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Friday, 5 of March of 2021

Audition Review: Revenge – “Pilot”

I have to admit, it’s nice meeting someone who never knew the old me.

This is the first hour-long pilot I’ve gotten to this season (I’m skipping The Playboy Club until the weekend), and I’m pretty okay with it. I don’t think Revenge is the greatest thing I’ve ever seen, but it’s certainly not the worst either. Of the new shows I’ve watch so far, it’s easily the one I’m most willing to tune in for a second episode of.

And maybe it’s because I’ve just had a long week (and I don’t even get paid to watch this stuff, let alone write about it), but I’m feeling like I’ve been a bit overly critical of stuff, picking at flaws more than the strengths. Admittedly, it’s easy to do that with a pilot since there are often just so many flaws (pilots, by their very natures, are little ugly ducklings), so I’ll try and offer more than just a list of flaws.

One of the big obvious questions about Revenge is exactly how long this show can last. There can only possibly be so many Graysons for Amanda/Emily to kill, which leaves the show with only so many episodes it can possibly do (Are there 100 Graysons so it can hit the magic syndication number?). The premiere demonstrates the show is side-stepping that issue for the moment as it starts at the engagement party between Amanda/Emily and Daniel  Grayson, the prodigal son of the family, but then flashes back to, and seems to settle into, five months earlier in the story.

Which means that a substantial amount of time will be spent showing us how Amanda/Emily worked her way into the Grayson household, at least a half-season if not the full season, I’d guess. I’m pretty okay with this move as it helps us the series maintain a pace and let us know just how clever Amanda/Emily is (though the pilot demonstrates some of this rather well already).

The basic conceit of the show, that Amanda/Emily is extracting revenge (REVENGEEE!!!) on the Graysons for destroying her father’s life, is a  juicy one, primed for lots of betrayals and planning. While I think the general instinct is to see Revenge as a class warfare show (one young woman destroying a wealthy family), I’d push back against that, arguing that it’s a bit more wish fulfillment. Amanda/Emily is wealthy (courtesy of some smart investments from her father), able to move among the Graysons and the rest of the Hamptoms elite, but she is not how we’d typically conceptualize wealthy.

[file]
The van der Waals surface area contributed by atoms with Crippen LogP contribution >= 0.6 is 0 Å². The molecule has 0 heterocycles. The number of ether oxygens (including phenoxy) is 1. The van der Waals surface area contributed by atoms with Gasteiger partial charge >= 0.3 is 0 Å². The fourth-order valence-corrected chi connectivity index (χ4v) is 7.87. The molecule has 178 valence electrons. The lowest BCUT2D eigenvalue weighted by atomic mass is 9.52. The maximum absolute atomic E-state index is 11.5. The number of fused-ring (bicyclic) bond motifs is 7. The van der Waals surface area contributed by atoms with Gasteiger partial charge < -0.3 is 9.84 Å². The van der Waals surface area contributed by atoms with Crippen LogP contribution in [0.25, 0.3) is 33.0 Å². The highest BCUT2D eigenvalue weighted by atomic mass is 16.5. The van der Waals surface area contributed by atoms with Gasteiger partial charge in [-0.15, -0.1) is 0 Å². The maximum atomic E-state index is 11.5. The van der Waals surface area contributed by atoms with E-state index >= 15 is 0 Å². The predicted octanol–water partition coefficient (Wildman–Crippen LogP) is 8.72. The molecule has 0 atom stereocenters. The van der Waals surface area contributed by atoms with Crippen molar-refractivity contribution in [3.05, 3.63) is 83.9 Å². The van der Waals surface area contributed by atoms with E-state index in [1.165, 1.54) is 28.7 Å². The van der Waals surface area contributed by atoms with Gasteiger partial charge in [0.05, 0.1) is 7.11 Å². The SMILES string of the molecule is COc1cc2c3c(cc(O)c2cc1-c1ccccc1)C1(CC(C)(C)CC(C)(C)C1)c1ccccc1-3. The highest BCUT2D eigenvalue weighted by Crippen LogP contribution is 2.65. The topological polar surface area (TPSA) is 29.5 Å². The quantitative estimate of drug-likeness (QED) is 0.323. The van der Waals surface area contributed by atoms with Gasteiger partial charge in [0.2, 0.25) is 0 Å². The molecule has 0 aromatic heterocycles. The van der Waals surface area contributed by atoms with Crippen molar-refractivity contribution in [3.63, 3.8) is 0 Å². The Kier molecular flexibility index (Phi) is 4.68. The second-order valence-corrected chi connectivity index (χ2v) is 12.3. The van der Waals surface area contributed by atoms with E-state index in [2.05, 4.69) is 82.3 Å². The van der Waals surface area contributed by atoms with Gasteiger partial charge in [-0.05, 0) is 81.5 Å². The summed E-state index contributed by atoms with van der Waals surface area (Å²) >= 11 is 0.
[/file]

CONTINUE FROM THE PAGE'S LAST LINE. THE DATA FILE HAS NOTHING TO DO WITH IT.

Her wealth is not used for leisure or extravagance, but for a specific purpose. And the Graysons are not a target because they’re rich; they’re a target because of what they did. If Amanda/Emily was just after them just because they’re rich (and if Amanda/Emily didn’t have any money herself), that’d be class warfare. Indeed, if Amanda/Emily is really anyone, she’s Batman, using her wealth for a singular purpose, working from the shadows and in plain sight.

And I’m cool with that. The pilot demonstrates that Emily/Amanda is adept at playing folks against each other as she quickly and effortlessly manages to remove Lydia from the board, and uses the Graysons to do it. It’s the anticipation of watching her plans fall into place is where I feel like where the soapy enjoyment of the series will come from. (Provided it doesn’t get too dragged out, of course.)

Emily VanCamp as Emily/Amanda shows promise, but the pilot doesn’t let her rip loose until near the end, when she threatens to kill Nolan (more on him in a moment). I’ll be eager to see how VanCamp manages to keep Emily/Amanda from being boring, and hopefully all that doesn’t rest on her avoiding her past.

Madeline Stowe, on the other hand, is already relishing her ice queen bitch of the Hamptons as Victoria Grayson. Getting bits of scenery stuck in her teeth, particularly as she, as her husband notes (in a line of dialog that is a bit laughter inducing), “exiles” Lydia from the Hamptons, is a pleasure. You may come for the revenge, but you’ll stay for Stowe’s performance.

But there are little problems. The show, at its core, is just another “Oh, man, sucks to be a white person in a world with no minorities” escapist fare. I’m all for it the escapist part, and the show doesn’t feel as painfully serious as Game of Thrones (another “sucks to be white…” show). Sure, you can argue the Hamptons setting of the show helps make this “okay” (most major places in the Hamptons are about 80 to 90 percent white), but it’s still pretty obvious, especially as the show works in Ashley, a friend of Amanda’s (not Emily’s), as its only minority.

But then there’s Nolan, and I don’t know what to do with him. We first see him at the engagement party, where the women are in red while the men wear white. Nolan’s in both. Is he gay? Trans? Who knows? The show doesn’t care enough to tell me right now. He shows up in pink and skinny pants in his next scene, antagonizing the blue-collar coded Porters to buy a boat. So more gay than trans?

Sure, he’s probably just bucking norms in the society, as he seems prone to do, but introducing him in that opening in such a way has me asking questions that the show doesn’t want to answer right away. Which is fine. Again, pilots can’t do everything (unless they’re Modern Family). Revenge does most of it right, and I’m happy with that.


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